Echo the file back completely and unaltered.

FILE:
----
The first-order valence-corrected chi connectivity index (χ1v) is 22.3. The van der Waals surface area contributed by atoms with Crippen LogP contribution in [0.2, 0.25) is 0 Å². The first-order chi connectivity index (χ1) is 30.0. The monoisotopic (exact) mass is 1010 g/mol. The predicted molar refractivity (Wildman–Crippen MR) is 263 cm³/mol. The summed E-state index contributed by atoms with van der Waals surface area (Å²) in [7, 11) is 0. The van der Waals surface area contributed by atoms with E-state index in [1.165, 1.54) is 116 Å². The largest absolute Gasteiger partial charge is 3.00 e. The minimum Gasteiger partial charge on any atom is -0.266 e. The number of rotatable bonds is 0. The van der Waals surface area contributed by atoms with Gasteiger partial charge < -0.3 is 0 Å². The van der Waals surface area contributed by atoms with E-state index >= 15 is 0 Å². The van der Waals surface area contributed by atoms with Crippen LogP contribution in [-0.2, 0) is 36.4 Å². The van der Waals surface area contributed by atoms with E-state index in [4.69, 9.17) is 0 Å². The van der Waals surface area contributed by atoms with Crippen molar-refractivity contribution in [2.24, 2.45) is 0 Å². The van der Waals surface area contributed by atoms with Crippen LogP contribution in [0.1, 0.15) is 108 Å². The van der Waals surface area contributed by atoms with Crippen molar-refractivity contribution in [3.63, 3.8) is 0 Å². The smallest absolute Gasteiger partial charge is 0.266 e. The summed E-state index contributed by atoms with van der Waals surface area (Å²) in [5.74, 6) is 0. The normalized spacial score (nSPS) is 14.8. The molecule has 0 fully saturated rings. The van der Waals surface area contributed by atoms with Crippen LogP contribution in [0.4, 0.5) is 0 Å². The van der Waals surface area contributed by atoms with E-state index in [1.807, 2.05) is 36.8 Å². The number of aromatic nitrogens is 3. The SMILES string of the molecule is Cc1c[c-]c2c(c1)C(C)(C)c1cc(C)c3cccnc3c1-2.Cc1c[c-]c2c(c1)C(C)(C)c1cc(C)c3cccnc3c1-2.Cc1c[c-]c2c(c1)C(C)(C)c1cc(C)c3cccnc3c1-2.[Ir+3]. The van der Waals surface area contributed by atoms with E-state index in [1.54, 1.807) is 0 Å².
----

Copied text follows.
The first-order valence-corrected chi connectivity index (χ1v) is 22.3. The van der Waals surface area contributed by atoms with Crippen LogP contribution in [0.2, 0.25) is 0 Å². The first-order chi connectivity index (χ1) is 30.0. The monoisotopic (exact) mass is 1010 g/mol. The predicted molar refractivity (Wildman–Crippen MR) is 263 cm³/mol. The summed E-state index contributed by atoms with van der Waals surface area (Å²) in [7, 11) is 0. The van der Waals surface area contributed by atoms with E-state index in [1.165, 1.54) is 116 Å². The largest absolute Gasteiger partial charge is 3.00 e. The minimum Gasteiger partial charge on any atom is -0.266 e. The number of rotatable bonds is 0. The van der Waals surface area contributed by atoms with Gasteiger partial charge < -0.3 is 0 Å². The van der Waals surface area contributed by atoms with E-state index >= 15 is 0 Å². The van der Waals surface area contributed by atoms with Crippen LogP contribution in [-0.2, 0) is 36.4 Å². The van der Waals surface area contributed by atoms with E-state index in [4.69, 9.17) is 0 Å². The van der Waals surface area contributed by atoms with Crippen molar-refractivity contribution in [2.24, 2.45) is 0 Å². The van der Waals surface area contributed by atoms with Crippen LogP contribution in [0.1, 0.15) is 108 Å². The van der Waals surface area contributed by atoms with Crippen molar-refractivity contribution in [3.63, 3.8) is 0 Å². The smallest absolute Gasteiger partial charge is 0.266 e. The summed E-state index contributed by atoms with van der Waals surface area (Å²) in [5.74, 6) is 0. The normalized spacial score (nSPS) is 14.8. The molecule has 0 fully saturated rings. The van der Waals surface area contributed by atoms with Crippen LogP contribution in [0.4, 0.5) is 0 Å². The van der Waals surface area contributed by atoms with E-state index in [1.807, 2.05) is 36.8 Å². The number of aromatic nitrogens is 3. The SMILES string of the molecule is Cc1c[c-]c2c(c1)C(C)(C)c1cc(C)c3cccnc3c1-2.Cc1c[c-]c2c(c1)C(C)(C)c1cc(C)c3cccnc3c1-2.Cc1c[c-]c2c(c1)C(C)(C)c1cc(C)c3cccnc3c1-2.[Ir+3]. The van der Waals surface area contributed by atoms with E-state index in [1.54, 1.807) is 0 Å².